My buys: The perfect white shirt from Zara that’s going to take me from the very mild fall we’re having in LA to the equally mild winter. I’ve been looking for a good tan shopper for my every day needs for ages and Zara happily came up with the goods this season. My wish list: The ultimate leather skirt for winter, courtesy of Whistles. Their leather selection is just awesome, from biker jackets and a-line skirts to carrot leg leather trousers (that’s right, carrot leg leather trousers. Don’t judge, they’re amazing!) check it out. I’ve been searching for some stylish but comfy everyday sandals for ages and these little babies from Aussie brand Kuwaii in the palest of lilac are like a dream come true for me.
LA lately, the life changing edition! This summer has been a very busy and momentous one. I got married, moved house and next month a new edition of my book launches. Like most people I’m massively guilty of comparing everything I do to other people’s achievements and sometimes it’s just nice to take a moment to sit back, take stock, and be grateful for what you have, rather than focussing on what you haven’t. A friend recently posted a great quote from Theodore Roosevelt which pretty much sums it up, “comparison is the thief of joy”. I’m trying not to let anything steal my joy these days.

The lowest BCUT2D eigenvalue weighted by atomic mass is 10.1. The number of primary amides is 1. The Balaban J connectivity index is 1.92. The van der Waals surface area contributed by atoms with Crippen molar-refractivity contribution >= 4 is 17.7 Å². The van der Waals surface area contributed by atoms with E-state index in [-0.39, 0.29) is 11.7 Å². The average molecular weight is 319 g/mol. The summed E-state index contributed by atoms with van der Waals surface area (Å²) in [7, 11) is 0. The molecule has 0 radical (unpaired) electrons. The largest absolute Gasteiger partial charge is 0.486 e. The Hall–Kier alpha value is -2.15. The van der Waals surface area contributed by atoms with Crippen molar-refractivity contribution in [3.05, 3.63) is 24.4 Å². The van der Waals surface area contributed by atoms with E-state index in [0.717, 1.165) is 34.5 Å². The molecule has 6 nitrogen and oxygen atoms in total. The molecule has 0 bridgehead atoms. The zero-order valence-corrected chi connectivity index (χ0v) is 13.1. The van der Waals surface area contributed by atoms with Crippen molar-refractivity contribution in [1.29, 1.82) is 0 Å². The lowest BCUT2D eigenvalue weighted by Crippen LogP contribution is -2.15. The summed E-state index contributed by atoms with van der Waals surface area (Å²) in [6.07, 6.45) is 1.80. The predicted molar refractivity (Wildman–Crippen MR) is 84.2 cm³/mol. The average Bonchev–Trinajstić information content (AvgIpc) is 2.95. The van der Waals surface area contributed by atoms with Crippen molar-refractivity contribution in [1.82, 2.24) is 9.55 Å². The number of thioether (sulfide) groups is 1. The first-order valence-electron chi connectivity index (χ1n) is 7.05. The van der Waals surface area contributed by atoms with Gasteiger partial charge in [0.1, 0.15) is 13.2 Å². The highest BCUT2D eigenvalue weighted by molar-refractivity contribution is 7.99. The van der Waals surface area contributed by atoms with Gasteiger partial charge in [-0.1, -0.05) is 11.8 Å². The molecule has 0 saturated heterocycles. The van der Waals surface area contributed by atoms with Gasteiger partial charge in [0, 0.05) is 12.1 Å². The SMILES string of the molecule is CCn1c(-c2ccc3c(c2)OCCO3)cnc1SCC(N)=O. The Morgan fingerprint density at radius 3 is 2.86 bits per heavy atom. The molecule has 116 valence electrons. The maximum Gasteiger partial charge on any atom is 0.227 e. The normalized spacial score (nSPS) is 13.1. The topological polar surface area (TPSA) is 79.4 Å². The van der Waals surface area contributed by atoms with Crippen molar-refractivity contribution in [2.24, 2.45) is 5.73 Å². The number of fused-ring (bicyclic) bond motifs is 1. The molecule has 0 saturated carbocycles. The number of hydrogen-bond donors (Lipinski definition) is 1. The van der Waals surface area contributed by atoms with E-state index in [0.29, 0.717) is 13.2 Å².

Images: Griffith Park Observatory views/new shoes by Deux Souliers/ big box little box / Parker Palm Springs times/ my bridal bouquet from my favourite florist, Clementine in Silverlake/ new mini edition of my book!/ outdoor library, Beachwood Canyon style/ watching my fellow Glaswegians Belle & Sebastian at the Santa Barbara Bowl/ beach times.
Images from my instagram @londonsusie
I don’t know about you, but I’m pretty over street style at the shows. The circus it’s become in the past few years is too staged, false and repetitive for my tastes. Everyone seems to be dressing to be photographed (sometimes in more outlandish and desperate ways) and the initial joy and inspiration I found in the spontaneity of those kinds of photos keeps diminishing season by season. The market is too over saturated and the public, fashion insiders and fashion observers too self aware. It makes for style and fashion that feels forced and false, rather than something that is innate and personal to an individual. Amongst this though there are still moments of simple brilliance from people who don’t have to try too hard. People like stylist Ursina Gysi above, or Stevie Dance, or Yasmin Sewell. What they all have in common is they are comfortable in their own skin and know their own style. Amongst the hundreds of street style images we’ll be bombarded with over the next month, they’re be the type of people I want to see.